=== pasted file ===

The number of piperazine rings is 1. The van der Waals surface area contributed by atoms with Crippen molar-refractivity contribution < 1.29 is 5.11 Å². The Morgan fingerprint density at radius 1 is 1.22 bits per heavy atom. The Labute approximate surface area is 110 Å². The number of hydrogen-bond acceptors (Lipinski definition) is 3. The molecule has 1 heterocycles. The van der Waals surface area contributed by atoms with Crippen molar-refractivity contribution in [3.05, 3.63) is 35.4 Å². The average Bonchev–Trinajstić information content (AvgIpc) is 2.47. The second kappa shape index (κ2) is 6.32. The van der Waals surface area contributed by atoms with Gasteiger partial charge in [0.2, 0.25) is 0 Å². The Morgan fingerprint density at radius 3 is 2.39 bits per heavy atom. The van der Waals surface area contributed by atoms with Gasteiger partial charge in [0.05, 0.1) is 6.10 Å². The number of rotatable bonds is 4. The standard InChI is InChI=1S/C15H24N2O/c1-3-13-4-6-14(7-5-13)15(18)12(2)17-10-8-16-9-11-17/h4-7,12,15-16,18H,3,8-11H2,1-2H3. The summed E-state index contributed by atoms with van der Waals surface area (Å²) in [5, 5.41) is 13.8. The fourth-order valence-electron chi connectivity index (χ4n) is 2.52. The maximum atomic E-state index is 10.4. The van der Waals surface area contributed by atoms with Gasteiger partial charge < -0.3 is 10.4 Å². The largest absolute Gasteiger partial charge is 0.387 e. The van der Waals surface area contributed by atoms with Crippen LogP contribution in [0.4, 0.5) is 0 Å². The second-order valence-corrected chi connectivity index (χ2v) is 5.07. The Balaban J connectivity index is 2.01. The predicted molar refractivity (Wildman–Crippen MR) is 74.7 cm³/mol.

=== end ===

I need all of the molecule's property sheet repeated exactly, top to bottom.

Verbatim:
The number of piperazine rings is 1. The van der Waals surface area contributed by atoms with Crippen molar-refractivity contribution < 1.29 is 5.11 Å². The Morgan fingerprint density at radius 1 is 1.22 bits per heavy atom. The Labute approximate surface area is 110 Å². The number of hydrogen-bond acceptors (Lipinski definition) is 3. The molecule has 1 heterocycles. The van der Waals surface area contributed by atoms with Crippen molar-refractivity contribution in [3.05, 3.63) is 35.4 Å². The average Bonchev–Trinajstić information content (AvgIpc) is 2.47. The second kappa shape index (κ2) is 6.32. The van der Waals surface area contributed by atoms with Gasteiger partial charge in [0.2, 0.25) is 0 Å². The Morgan fingerprint density at radius 3 is 2.39 bits per heavy atom. The van der Waals surface area contributed by atoms with Gasteiger partial charge in [0.05, 0.1) is 6.10 Å². The number of rotatable bonds is 4. The standard InChI is InChI=1S/C15H24N2O/c1-3-13-4-6-14(7-5-13)15(18)12(2)17-10-8-16-9-11-17/h4-7,12,15-16,18H,3,8-11H2,1-2H3. The summed E-state index contributed by atoms with van der Waals surface area (Å²) in [5, 5.41) is 13.8. The fourth-order valence-electron chi connectivity index (χ4n) is 2.52. The maximum atomic E-state index is 10.4. The van der Waals surface area contributed by atoms with Gasteiger partial charge < -0.3 is 10.4 Å². The largest absolute Gasteiger partial charge is 0.387 e. The van der Waals surface area contributed by atoms with Crippen LogP contribution in [0.4, 0.5) is 0 Å². The second-order valence-corrected chi connectivity index (χ2v) is 5.07. The Balaban J connectivity index is 2.01. The predicted molar refractivity (Wildman–Crippen MR) is 74.7 cm³/mol.